Filed by Centene Corporation

Pursuant to Rule 425 under the Securities Act of 1933, as amended, and

deemed filed pursuant to Rule 14a-12 under the

Securities Exchange Act of 1934, as amended

Subject Company: Health Net, Inc.

Commission File No.: 1-12718

St. Louis Post-Dispatch

CEO says Centene will win over stock-market skeptics

By David Nicklaus

4 September 2015

Centene, one of the more remarkable growth stories in recent St. Louis business history, is on the cusp of even more growth.

The stock market, however, is skeptical. Centene shares have fallen 26 percent since it announced the $6.8 billion acquisition of Health Net, a California managed-care company, on July 2.

Centene’s chief executive, Michael Neidorff, is aware of the market’s doubts. His company has never digested an acquisition this big, and it’s buying a company that hasn’t been as profitable as Centene. Neidorff has an answer for the skeptics: Wait and see.

After the deal closes early next year, the CEO is confident that Centene can squeeze $150 million from Health Net’s costs, largely by taking over back-office functions that Health Net outsources.

“It’s going to be easy because there is so little overlap between our two businesses,” Neidorff said in a recent interview. “You’re not going to see the slash and burn that you would see in some mergers.” Centene’s biggest business is running managed care plans for state Medicaid programs. California has the nation’s largest Medicaid population, and Health Net serves a fifth of that market.

Health Net also has a Medicare Advantage plan that Centene can expand to other states. Enrollment in the federal program, a managed-care option for people over 65 who want to limit out-of-pocket costs, has more than doubled since 2006.

“Our motive was to move into these other businesses, which helps seal the long-term growth profile of this company,” Neidorff said.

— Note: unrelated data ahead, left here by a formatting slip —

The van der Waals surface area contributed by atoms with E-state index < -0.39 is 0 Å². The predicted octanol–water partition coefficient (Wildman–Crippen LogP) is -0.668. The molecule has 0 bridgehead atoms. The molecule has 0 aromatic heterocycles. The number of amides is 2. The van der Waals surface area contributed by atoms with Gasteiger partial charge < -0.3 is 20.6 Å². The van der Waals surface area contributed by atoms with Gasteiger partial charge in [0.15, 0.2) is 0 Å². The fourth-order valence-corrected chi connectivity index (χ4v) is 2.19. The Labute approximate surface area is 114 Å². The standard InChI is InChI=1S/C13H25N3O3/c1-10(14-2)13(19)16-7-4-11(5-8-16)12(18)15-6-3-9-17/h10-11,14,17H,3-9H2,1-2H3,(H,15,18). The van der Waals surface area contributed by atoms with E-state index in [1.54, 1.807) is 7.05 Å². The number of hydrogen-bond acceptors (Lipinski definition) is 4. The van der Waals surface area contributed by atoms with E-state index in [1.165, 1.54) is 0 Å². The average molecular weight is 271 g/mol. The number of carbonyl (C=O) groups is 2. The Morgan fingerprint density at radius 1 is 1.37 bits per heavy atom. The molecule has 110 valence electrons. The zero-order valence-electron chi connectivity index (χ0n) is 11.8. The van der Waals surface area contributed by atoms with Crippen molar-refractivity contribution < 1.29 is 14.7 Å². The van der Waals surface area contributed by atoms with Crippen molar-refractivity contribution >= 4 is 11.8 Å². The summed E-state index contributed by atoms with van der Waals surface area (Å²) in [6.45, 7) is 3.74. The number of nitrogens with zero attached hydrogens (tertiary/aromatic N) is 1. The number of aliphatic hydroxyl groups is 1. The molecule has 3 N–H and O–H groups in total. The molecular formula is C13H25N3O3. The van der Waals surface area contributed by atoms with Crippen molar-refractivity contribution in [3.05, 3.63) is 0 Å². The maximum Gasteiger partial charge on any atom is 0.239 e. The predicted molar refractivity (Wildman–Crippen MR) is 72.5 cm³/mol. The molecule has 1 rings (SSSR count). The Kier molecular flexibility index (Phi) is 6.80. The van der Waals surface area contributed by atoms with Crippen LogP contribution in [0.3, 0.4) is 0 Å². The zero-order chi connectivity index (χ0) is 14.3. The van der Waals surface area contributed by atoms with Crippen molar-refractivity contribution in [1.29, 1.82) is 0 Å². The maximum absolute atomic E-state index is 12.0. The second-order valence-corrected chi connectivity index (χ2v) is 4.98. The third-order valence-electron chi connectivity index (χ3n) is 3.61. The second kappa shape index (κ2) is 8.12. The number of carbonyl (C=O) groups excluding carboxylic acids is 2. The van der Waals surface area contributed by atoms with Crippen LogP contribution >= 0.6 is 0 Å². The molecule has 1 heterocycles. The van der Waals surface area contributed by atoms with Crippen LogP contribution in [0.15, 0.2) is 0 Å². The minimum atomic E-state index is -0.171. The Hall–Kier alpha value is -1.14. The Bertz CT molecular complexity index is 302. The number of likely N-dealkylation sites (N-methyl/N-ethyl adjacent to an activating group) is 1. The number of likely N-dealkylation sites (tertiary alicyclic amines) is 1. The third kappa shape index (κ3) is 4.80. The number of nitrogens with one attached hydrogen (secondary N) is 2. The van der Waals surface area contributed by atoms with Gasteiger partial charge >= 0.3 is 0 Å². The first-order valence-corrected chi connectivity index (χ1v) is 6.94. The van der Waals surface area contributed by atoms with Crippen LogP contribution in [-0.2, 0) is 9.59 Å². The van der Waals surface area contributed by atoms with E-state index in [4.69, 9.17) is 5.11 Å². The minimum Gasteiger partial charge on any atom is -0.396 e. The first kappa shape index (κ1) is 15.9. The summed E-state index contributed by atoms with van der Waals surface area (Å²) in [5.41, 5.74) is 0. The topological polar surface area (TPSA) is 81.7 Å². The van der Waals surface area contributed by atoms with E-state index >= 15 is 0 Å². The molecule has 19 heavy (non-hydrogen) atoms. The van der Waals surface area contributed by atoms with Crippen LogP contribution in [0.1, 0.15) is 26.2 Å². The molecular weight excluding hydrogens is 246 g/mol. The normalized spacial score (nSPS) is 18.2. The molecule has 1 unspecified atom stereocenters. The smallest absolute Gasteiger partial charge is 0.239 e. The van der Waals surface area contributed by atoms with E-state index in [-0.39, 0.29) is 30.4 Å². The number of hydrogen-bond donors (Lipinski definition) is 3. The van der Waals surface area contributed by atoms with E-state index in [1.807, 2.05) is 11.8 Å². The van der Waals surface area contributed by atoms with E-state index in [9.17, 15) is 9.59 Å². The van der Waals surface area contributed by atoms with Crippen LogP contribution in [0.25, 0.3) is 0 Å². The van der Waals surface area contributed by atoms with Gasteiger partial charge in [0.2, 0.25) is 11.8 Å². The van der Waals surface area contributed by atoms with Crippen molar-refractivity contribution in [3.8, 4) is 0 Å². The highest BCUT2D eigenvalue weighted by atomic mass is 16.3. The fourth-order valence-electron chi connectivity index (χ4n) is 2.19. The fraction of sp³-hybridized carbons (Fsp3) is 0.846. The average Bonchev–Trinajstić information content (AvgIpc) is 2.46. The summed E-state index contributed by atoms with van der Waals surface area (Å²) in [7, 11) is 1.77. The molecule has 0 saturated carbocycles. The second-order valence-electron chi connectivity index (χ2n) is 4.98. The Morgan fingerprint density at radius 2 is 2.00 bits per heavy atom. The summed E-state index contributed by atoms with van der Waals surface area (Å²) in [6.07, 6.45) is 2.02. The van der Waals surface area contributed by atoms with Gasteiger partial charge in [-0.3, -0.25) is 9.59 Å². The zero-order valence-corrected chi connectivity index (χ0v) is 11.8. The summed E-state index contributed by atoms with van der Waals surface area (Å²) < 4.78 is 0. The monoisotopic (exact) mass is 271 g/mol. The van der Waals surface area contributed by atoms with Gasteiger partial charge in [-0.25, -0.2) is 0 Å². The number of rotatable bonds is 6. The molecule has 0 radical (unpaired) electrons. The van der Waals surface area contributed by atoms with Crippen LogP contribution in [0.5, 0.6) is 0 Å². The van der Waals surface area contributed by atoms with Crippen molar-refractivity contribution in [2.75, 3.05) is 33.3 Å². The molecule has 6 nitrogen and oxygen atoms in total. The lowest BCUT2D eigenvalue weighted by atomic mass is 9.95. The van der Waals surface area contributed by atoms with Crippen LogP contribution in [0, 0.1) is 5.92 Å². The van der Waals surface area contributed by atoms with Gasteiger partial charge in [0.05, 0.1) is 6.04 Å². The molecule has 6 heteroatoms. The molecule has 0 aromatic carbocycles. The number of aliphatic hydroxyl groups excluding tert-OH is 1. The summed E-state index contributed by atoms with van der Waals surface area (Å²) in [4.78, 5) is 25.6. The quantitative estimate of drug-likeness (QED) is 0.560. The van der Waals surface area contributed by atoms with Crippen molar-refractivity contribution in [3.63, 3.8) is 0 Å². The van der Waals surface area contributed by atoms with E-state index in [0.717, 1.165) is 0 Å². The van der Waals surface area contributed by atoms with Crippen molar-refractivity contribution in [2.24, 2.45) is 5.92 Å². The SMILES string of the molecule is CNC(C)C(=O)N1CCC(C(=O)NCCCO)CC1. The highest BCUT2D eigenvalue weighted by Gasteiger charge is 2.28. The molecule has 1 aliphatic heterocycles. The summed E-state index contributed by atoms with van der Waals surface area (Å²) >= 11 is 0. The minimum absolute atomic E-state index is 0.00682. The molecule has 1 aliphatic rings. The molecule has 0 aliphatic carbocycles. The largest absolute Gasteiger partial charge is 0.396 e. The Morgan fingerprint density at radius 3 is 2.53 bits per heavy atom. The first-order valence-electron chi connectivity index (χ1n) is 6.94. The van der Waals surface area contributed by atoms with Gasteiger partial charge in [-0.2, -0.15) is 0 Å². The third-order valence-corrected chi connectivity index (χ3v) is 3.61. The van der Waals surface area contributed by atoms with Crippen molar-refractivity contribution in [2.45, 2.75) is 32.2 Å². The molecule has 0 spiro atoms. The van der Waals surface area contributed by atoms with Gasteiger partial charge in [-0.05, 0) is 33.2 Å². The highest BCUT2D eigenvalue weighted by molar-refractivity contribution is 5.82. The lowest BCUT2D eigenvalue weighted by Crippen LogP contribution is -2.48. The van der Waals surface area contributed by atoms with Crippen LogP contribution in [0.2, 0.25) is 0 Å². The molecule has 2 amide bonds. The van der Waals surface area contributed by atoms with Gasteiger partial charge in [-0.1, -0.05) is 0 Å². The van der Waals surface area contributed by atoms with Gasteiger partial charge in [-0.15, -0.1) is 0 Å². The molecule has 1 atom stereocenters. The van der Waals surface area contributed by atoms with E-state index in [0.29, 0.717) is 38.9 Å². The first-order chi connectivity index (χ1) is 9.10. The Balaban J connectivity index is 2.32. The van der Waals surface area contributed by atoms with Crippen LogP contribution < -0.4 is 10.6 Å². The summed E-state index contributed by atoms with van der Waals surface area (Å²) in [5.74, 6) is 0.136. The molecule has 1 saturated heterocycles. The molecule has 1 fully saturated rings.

Chris Rigg, an analyst at Susquehanna Financial Group in New York, thinks the Medicare business is “the best part” of the acquisition. He says Centene may be able to expand rapidly when other insurers, such as Aetna, have to sell some Medicare Advantage policies to win antitrust clearance for their own mergers.

“In our view, this enables Centene to become a much larger company over a five- to 10-year period,” Rigg said.

The market, apparently, has yet to recognize that growth potential.

“Investors see this as a slower growth story than Centene was by itself,” said Ana Gupte, an analyst with Leerink Partners in New York.

Part of the negative reaction may be a realization that Centene is a buyer, not a seller, in the rapidly consolidating health care business. “Centene was perceived by the market to be a takeout candidate,” Gupte said. “Now it looks likely to be a serial consolidator instead.”

Neidorff won’t rule out a sale, but clearly that’s not his preferred plan. “I don’t think somebody right now can pay us what we are going to be worth in 12 months, but we understand we have to do what’s best for the shareholders,” he says.

So far, Centene’s growth has been very good for shareholders. Even after the recent sell-off, the shares are up 57 percent in the past year, 100 percent in the past two years and 550 percent in five years. Centene projects $20.5 billion in revenue this year, and the acquisition should boost it to $37 billion next year. That’s enough for a top-100 ranking in the Fortune 500, where Centene now ranks 186th. The growth has benefited St. Louis, too. Centene recently leased more office space in Chesterfield and is looking to add a second office tower at its five-year-old Clayton headquarters.

It also has hired 61 people for a call center in Ferguson.

Not many companies here — or anywhere — are growing at that pace. Now Neidorff has to convince the market that he can keep it up.